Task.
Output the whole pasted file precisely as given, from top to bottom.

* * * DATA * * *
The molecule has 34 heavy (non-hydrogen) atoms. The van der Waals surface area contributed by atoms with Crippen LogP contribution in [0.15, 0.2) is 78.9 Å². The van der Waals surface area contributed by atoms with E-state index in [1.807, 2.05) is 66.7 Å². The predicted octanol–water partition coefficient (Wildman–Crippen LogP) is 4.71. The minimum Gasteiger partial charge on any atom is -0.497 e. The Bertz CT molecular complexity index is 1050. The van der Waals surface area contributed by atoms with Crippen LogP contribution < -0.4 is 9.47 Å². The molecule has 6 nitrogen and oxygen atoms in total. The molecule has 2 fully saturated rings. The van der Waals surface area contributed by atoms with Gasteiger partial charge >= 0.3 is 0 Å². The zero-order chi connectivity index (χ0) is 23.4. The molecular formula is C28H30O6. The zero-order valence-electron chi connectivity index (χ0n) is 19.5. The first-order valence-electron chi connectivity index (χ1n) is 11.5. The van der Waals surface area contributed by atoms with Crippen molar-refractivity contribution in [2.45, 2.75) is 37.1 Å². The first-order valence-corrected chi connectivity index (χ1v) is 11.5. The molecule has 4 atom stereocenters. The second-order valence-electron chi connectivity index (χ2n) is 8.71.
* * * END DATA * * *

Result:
The molecule has 34 heavy (non-hydrogen) atoms. The van der Waals surface area contributed by atoms with Crippen LogP contribution in [0.15, 0.2) is 78.9 Å². The van der Waals surface area contributed by atoms with E-state index in [1.807, 2.05) is 66.7 Å². The predicted octanol–water partition coefficient (Wildman–Crippen LogP) is 4.71. The minimum Gasteiger partial charge on any atom is -0.497 e. The Bertz CT molecular complexity index is 1050. The van der Waals surface area contributed by atoms with Crippen LogP contribution < -0.4 is 9.47 Å². The molecule has 6 nitrogen and oxygen atoms in total. The molecule has 2 fully saturated rings. The van der Waals surface area contributed by atoms with Gasteiger partial charge >= 0.3 is 0 Å². The zero-order chi connectivity index (χ0) is 23.4. The molecular formula is C28H30O6. The zero-order valence-electron chi connectivity index (χ0n) is 19.5. The first-order valence-electron chi connectivity index (χ1n) is 11.5. The van der Waals surface area contributed by atoms with Crippen molar-refractivity contribution in [2.45, 2.75) is 37.1 Å². The first-order valence-corrected chi connectivity index (χ1v) is 11.5. The molecule has 4 atom stereocenters. The second-order valence-electron chi connectivity index (χ2n) is 8.71.